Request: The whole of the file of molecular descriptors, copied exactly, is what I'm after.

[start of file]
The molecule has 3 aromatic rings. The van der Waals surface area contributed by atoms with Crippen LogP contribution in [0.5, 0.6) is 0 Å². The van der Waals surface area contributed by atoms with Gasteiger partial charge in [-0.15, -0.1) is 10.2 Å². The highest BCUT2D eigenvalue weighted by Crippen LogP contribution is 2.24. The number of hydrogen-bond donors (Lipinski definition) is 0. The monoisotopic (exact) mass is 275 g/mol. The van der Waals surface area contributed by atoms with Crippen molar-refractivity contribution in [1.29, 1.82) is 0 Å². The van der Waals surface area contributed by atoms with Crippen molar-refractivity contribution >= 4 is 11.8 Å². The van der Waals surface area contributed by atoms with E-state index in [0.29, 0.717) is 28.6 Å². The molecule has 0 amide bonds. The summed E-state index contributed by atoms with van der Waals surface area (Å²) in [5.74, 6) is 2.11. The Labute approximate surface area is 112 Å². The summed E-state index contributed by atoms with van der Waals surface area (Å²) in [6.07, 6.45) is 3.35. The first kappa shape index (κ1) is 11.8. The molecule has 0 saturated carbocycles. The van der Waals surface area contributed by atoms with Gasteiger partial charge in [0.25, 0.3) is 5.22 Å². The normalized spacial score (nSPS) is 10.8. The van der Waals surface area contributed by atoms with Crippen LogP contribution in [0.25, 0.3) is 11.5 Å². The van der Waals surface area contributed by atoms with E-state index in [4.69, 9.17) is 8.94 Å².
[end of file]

The molecule has 3 aromatic rings. The van der Waals surface area contributed by atoms with Crippen LogP contribution in [0.5, 0.6) is 0 Å². The van der Waals surface area contributed by atoms with Gasteiger partial charge in [-0.15, -0.1) is 10.2 Å². The highest BCUT2D eigenvalue weighted by Crippen LogP contribution is 2.24. The number of hydrogen-bond donors (Lipinski definition) is 0. The monoisotopic (exact) mass is 275 g/mol. The van der Waals surface area contributed by atoms with Crippen molar-refractivity contribution in [1.29, 1.82) is 0 Å². The van der Waals surface area contributed by atoms with Crippen molar-refractivity contribution >= 4 is 11.8 Å². The van der Waals surface area contributed by atoms with E-state index in [0.29, 0.717) is 28.6 Å². The molecule has 0 amide bonds. The summed E-state index contributed by atoms with van der Waals surface area (Å²) in [5.74, 6) is 2.11. The Labute approximate surface area is 112 Å². The summed E-state index contributed by atoms with van der Waals surface area (Å²) in [6.07, 6.45) is 3.35. The first kappa shape index (κ1) is 11.8. The molecule has 0 saturated carbocycles. The van der Waals surface area contributed by atoms with Gasteiger partial charge in [0.25, 0.3) is 5.22 Å². The normalized spacial score (nSPS) is 10.8. The van der Waals surface area contributed by atoms with Crippen LogP contribution in [0.25, 0.3) is 11.5 Å². The van der Waals surface area contributed by atoms with E-state index in [4.69, 9.17) is 8.94 Å².